• AL Singles: 9th, 1965-117
  • AL OPS+: 2nd, 1958-180; 5th, 1965-140; 8th, 1959-133
  • AL RC: 1st, 1965-110; 2nd, 1958-122; 7th, 1959-101
  • AL Extra Base Hits: 1st, 1958-70; 1st, 1959-66; 7th, 1957-51; 7th, 1965-53
  • AL Sacrifice Flies: 5th, 1957-7; 6th, 1965-7
  • AL Intentional Bases on Balls: 3rd, 1959-8; 5th, 1965-11; 6th, 1958-6
  • AL Double Plays Grounded Into: 1st, 1966-25; 9th, 1959-13
  • AL Caught Stealing: 10th, 1957-6
  • AL Win Probability Added: 4th, 1965-4.7; 5th, 1958-5.1; 7th, 1959-3.4
  • AL Putouts as RF: 1st, 1957-266; 1st, 1959-311; 2nd, 1966-264; 3rd, 1965-256; 4th, 1958-234
  • AL Assists as RF: 2nd, 1957-12; 2nd, 1958-14; 2nd, 1959-7; 2nd, 1966-9; 4th, 1965-9
  • AL Errors as RF: 1st, 1957-11; 4th, 1956-6; 4th, 1958-5; 4th, 1959-5; 4th, 1966-5; 5th, 1967-3
  • AL Double Plays Turned as RF: 1st, 1958-6; 2nd, 1957-2; 2nd, 1967-3; 4th, 1965-1; 5th, 1959-1
  • AL Fielding Percentage as RF: 1st, 1965-1.000; 2nd, 1958-.980; 2nd, 1959-.985; 2nd, 1966-.982; 5th, 1957-.962
  • AL Range Factor/Game as RF: 1st, 1957-2.14; 2nd, 1959-2.06; 3rd, 1958-1.92; 4th, 1966-1.87; 5th, 1956-1.87; 5th, 1965-1.64

Cleveland Indians Career Leader

  • 27th WAR Position Players (22.9)
  • 30th oWAR (21.6)
  • 42nd On Base Percentage (.361)
  • t-13th Slugging (.495)
  • 16th OPS (.856)
  • t-40th Games Played (913)
  • 43rd At Bats (3185)
  • 39th Plate Appearances (3700)
  • 37th Runs Scored (464)
  • 47th Hits (851)
  • 29th Total Bases (1575)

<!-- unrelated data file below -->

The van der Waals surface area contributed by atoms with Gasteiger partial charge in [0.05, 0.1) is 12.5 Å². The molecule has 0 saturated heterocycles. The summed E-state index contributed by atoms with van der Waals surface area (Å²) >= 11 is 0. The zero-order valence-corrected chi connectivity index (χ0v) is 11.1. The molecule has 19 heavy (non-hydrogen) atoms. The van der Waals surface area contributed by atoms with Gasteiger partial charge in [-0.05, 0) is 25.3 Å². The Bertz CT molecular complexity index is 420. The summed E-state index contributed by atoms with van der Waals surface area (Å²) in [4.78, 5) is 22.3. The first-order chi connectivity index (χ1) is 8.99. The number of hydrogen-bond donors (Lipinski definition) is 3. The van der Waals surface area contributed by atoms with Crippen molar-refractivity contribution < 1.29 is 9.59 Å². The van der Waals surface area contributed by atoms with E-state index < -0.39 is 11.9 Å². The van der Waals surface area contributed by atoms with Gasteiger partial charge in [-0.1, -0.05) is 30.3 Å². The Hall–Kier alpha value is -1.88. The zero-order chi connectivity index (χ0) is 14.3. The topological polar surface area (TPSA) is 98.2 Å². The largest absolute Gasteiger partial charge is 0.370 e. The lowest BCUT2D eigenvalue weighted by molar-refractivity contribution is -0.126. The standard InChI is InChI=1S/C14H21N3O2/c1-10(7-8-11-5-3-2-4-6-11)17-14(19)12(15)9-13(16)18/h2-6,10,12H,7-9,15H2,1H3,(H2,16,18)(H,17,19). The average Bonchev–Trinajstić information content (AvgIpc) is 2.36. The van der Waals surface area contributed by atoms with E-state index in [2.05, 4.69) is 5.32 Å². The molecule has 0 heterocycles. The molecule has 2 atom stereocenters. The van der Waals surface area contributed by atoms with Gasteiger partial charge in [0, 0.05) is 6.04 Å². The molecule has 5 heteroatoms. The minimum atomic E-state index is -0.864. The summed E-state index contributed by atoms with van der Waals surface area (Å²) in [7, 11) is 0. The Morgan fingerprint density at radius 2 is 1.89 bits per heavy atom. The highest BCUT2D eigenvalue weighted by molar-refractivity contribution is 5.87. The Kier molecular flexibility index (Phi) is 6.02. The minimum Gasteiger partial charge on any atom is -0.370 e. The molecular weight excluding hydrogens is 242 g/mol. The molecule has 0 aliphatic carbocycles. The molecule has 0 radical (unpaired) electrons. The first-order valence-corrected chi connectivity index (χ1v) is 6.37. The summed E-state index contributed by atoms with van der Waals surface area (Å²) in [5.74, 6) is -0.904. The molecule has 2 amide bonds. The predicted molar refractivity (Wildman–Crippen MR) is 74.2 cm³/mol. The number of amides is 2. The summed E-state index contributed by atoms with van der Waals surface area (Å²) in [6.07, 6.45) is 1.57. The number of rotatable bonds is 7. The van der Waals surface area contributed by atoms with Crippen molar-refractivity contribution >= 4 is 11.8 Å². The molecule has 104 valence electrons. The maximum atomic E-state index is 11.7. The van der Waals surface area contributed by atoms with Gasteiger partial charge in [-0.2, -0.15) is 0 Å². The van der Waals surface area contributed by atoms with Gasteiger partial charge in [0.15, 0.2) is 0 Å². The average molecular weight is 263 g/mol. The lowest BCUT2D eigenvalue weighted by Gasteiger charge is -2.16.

• 10th Home Runs (190)
  • 17th Runs Batted In (574)
  • 19th Bases On Balls (468)
  • 24th Strikeouts (478)
  • t-11th OPS+ (137)
  • 25th Runs Created (576)
  • 24th Extra Base Hits (335)
  • 22nd Sacrifice Flies (25)
  • 19th Intentional Bases On Balls (29)
  • 18th Double Plays Grounded Into (90)
  • 8th Win Probability Added (14.7)

Cleveland Indians Season Leader

  • t-44th oWAR (5.9, 1958)
  • 11th Slugging (.620, 1958)
  • 19th OPS (1.024, 1958)
  • t-38th Plate Appearances (695, 1965)
  • t-37th Total Bases (303, 1958)
  • t-40th Total Bases (301, 1959)
  • t-8th Home Runs (42, 1959)
  • 11th Home Runs (41, 1958)
  • t-49th Home Runs (30, 1966)
  • t-8th Runs Batted In (113, 1958)
  • 45th Runs Batted In (111, 1959)
  • t-37th Bases On Balls (93, 1965)
  • t-12th OPS+ (180, 1958)
  • t-46th Runs Created (122, 1958)
  • t-38th Extra Base Hits (70, 1958)
  • t-17th Intentional Bases On Balls (11, 1965)
  • t-49th Intentional Bases On Balls (8, 1959)
  • t-6th Double Plays Grounded Into (25, 1966)
  • t-10th Win Probability Added (5.1, 1958)
  • t-17th Win Probability Added (4.7, 1965)
  • t-45th Win Probability Added (3.4, 1959)